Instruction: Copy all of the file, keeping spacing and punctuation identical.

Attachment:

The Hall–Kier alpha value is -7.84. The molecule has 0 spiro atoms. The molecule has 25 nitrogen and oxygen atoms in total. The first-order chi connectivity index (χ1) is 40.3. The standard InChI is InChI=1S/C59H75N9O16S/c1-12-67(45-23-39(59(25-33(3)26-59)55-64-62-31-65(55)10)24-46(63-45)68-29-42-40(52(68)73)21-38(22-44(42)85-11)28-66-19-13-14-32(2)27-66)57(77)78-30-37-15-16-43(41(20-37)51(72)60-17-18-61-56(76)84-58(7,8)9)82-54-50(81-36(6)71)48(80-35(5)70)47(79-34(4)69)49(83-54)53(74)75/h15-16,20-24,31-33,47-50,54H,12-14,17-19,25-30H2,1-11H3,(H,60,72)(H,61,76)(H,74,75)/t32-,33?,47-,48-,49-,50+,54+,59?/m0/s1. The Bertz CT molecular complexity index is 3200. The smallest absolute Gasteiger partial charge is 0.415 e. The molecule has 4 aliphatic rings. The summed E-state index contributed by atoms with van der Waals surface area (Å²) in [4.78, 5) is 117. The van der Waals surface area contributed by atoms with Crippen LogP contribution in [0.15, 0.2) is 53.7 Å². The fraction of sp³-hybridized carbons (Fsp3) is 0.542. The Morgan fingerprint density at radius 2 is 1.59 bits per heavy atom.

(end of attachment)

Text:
The Hall–Kier alpha value is -7.84. The molecule has 0 spiro atoms. The molecule has 25 nitrogen and oxygen atoms in total. The first-order chi connectivity index (χ1) is 40.3. The standard InChI is InChI=1S/C59H75N9O16S/c1-12-67(45-23-39(59(25-33(3)26-59)55-64-62-31-65(55)10)24-46(63-45)68-29-42-40(52(68)73)21-38(22-44(42)85-11)28-66-19-13-14-32(2)27-66)57(77)78-30-37-15-16-43(41(20-37)51(72)60-17-18-61-56(76)84-58(7,8)9)82-54-50(81-36(6)71)48(80-35(5)70)47(79-34(4)69)49(83-54)53(74)75/h15-16,20-24,31-33,47-50,54H,12-14,17-19,25-30H2,1-11H3,(H,60,72)(H,61,76)(H,74,75)/t32-,33?,47-,48-,49-,50+,54+,59?/m0/s1. The Bertz CT molecular complexity index is 3200. The smallest absolute Gasteiger partial charge is 0.415 e. The molecule has 4 aliphatic rings. The summed E-state index contributed by atoms with van der Waals surface area (Å²) in [4.78, 5) is 117. The van der Waals surface area contributed by atoms with Crippen LogP contribution in [0.15, 0.2) is 53.7 Å². The fraction of sp³-hybridized carbons (Fsp3) is 0.542. The Morgan fingerprint density at radius 2 is 1.59 bits per heavy atom.